The exact energy needed, of course, depends on the exact coffee maker in your office kitchen. That said, regardless of machine, the goal is the same: heat up water from about 50 degrees Fahrenheit to 200 degrees, the recommended average to optimize coffee taste and also the standard temperature for most coffee machines. Accomplishing that rise in temperature typically takes about 1000 Watts and takes about 5 minutes. So on average:

energy cost per coffee pot = 0.083 kilowatt hours

That might not seem like a lot, but think about it further. How much does a pot of coffee typically last in your office? Especially early in the week or during long project, the answer is probably not long. With a single kilowatt hour, you can brew about 12 pots of coffee - but that might not even get you through Monday.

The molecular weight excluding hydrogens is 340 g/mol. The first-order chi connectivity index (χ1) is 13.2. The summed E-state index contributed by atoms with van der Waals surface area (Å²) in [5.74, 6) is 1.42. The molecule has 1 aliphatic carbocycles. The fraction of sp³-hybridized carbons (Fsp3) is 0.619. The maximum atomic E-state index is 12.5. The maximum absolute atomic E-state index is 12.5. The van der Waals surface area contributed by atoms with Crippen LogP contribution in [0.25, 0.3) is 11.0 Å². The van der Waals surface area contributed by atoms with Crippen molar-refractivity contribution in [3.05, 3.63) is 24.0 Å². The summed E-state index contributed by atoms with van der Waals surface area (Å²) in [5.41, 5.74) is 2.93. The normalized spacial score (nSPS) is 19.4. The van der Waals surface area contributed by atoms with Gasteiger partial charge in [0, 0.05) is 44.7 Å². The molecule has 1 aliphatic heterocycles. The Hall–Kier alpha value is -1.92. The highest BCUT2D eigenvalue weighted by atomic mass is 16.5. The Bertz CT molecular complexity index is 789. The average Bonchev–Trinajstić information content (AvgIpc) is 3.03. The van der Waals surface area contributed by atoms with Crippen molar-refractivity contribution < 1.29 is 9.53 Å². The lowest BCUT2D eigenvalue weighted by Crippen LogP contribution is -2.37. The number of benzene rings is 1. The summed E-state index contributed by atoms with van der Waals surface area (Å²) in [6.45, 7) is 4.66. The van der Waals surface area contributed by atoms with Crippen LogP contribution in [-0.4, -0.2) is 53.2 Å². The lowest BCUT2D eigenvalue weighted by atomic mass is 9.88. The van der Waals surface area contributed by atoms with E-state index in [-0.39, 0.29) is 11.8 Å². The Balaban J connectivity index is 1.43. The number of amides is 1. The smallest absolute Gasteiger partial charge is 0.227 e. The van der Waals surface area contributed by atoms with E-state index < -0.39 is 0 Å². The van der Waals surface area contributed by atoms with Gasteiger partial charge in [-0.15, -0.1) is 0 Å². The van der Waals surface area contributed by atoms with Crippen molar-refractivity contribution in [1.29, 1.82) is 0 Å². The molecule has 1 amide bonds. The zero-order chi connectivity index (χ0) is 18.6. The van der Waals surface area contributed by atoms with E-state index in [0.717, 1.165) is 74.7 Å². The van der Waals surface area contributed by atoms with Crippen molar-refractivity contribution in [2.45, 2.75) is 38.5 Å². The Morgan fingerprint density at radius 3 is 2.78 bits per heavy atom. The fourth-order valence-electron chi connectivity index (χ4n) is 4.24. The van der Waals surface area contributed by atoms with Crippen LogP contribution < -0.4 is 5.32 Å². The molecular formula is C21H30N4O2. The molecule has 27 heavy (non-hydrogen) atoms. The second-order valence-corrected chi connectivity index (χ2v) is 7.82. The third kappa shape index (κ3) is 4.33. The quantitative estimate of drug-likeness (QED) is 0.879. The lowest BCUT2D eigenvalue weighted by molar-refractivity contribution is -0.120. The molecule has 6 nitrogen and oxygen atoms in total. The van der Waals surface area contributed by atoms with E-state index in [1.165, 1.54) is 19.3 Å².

Breaking Down Different Brewing Types by Energy Efficiency

Of course, all of the above are only average. In reality, your energy cost can differ (and sometimes significantly) based on the type of coffee your business typically brews. To keep it simple, let's distinguish between three major types of coffee making: regular drip machines, single-serve alternatives like single serving pods or specialized espresso makers.

The Energy Cost of a Regular Drip Coffee Pot

The most common type of coffee maker uses a heat plate to both heat the water and keep the coffee in the pot warm for up to two hours. Most consumer-models (which also tend to be the most common in office kitchens) 750 and 1250 watts per pot of coffee, placing them right into the average mentioned above.